World 'turning blind eye' to Aleppo carnage
The head of the Syria mission at medical charity Medecins Sans Frontieres has condemned the international community for "turning a blind eye to the carnage in Aleppo", in a statement issued on Monday.
"Hospitals, markets and residential areas are still under fire, and no-one is doing anything to put out the flames," said Muskilda Zancada.
Hospitals supported by MSF, also known as Doctors Without Borders, have reported a surge in attacks targeting civilian infrastructure during the past week.
In one incident, added Zancada, 15 people died and 20 were injured in attacks on the neighbourhood around the MSF-supported Bayan hospital.
The hospital was affected when bombs from airstrikes landed in front of its main door, and the building was damaged in many areas.
Some of those who died were patients inside the hospital, but the full number remains unclear as further fatalities are still likely. Some of the wounded, including patients already in the hospital, were transferred to other hospitals, many in a critical condition.
The extent of the damage has not yet been fully assessed, but the emergency room, the operating theatre, the pharmacy, the doctors' living quarters, the X-ray room and a drug storage warehouse behind the hospital have been either damaged or destroyed.
Earlier this month, airstrikes in the neighbourhood of the MSF-supported al-Zarzour hospital hit a building used as a clinical warehouse, leading to the loss of much-needed medicine stocks. The full extent of the losses is also still not known, as ongoing violence prevents staff from carrying out full assessments.
No patients or medical staff were killed in that attack, but four others were killed and 17 people were injured in the neighbourhood.
"MSF once again condemns such senseless attacks against civilians a consistent feature in Aleppo, in a war characterised by such brutality," said Zancada.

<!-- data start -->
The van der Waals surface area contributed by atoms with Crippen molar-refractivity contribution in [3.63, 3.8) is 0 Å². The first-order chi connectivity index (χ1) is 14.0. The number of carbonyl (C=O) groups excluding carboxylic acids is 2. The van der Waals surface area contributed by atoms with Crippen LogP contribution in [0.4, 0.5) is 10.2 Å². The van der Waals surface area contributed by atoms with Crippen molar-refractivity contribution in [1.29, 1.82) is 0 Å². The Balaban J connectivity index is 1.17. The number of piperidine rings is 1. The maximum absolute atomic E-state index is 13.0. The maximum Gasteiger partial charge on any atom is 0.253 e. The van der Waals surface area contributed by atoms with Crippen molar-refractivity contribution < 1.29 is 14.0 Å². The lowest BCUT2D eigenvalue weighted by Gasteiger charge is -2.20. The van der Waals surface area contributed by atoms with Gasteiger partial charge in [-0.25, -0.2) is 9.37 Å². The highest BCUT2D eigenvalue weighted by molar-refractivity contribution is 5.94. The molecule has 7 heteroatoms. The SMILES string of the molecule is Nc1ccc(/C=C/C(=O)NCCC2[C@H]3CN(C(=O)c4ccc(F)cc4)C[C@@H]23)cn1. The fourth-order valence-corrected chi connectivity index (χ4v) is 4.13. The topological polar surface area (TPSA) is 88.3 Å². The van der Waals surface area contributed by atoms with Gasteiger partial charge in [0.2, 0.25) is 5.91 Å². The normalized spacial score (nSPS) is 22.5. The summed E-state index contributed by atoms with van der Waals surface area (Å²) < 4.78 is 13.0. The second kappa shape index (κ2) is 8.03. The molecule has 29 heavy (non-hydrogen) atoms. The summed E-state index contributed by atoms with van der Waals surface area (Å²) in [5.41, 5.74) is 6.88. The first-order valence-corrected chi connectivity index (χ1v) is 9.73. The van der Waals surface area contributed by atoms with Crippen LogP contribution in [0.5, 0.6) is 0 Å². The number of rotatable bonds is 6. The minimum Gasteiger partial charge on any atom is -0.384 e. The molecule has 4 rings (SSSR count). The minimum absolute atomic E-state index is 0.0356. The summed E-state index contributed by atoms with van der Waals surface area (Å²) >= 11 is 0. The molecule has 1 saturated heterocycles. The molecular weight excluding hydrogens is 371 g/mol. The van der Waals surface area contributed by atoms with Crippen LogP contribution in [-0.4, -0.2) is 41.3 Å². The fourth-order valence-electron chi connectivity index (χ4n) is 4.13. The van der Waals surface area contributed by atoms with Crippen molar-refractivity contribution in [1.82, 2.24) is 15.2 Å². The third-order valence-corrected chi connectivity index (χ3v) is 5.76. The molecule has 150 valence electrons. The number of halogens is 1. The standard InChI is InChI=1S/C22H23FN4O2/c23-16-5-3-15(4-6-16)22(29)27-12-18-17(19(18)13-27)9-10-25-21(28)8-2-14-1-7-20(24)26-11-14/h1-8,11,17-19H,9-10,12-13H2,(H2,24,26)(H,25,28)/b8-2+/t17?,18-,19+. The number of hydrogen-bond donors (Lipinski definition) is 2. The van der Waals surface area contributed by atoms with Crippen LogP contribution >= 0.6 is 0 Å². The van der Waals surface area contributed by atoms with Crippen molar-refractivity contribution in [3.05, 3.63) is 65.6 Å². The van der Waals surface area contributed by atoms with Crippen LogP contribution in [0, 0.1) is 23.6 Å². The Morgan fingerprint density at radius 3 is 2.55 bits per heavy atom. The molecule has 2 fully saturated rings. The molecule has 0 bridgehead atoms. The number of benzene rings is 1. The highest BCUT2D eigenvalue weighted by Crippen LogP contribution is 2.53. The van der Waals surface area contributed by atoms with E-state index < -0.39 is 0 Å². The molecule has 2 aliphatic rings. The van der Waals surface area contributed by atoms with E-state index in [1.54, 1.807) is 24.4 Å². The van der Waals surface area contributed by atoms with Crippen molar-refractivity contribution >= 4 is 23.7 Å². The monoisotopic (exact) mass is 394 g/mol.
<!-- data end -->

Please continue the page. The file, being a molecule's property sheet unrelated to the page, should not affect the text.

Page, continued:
|MSF once again condemns such senseless attacks against civilians a consistent feature in Aleppo, in a war characterised by such brutality.
- Muskilda Zancada
In the city of Azaz, roughly 32km (20 miles) north-west of Aleppo, more than 100,000 people remain trapped between active fighting and the closed Turkish border.
MSF teams continue to distribute emergency relief items such as blankets, tents and mattresses - reaching more than 2,700 people in the first week of June.
Following an evacuation on 27 May, MSF was able on June 3 to reopen its al-Salamah hospital for emergency and surgical cases.
So far, it has seen 694 patients in its ER, including 114 trauma cases. It has also performed 18 surgeries.
One of the world's leading emergency aid providers, MSF has increasingly become a victim of conflict itself, with 75 hospitals managed or supported by the charity bombed last year alone.
Last month, MSF pulled out of a UN-backed World Humanitarian Summit, saying the meeting was a "fig-leaf" that would fail to pressure governments denying basic help to victims of conflict and disease.
The charity is also locked in a war of words with the United States military after US aircraft bombed an MSF hospital in Kunduz, Afghanistan, last September, killing 42 people.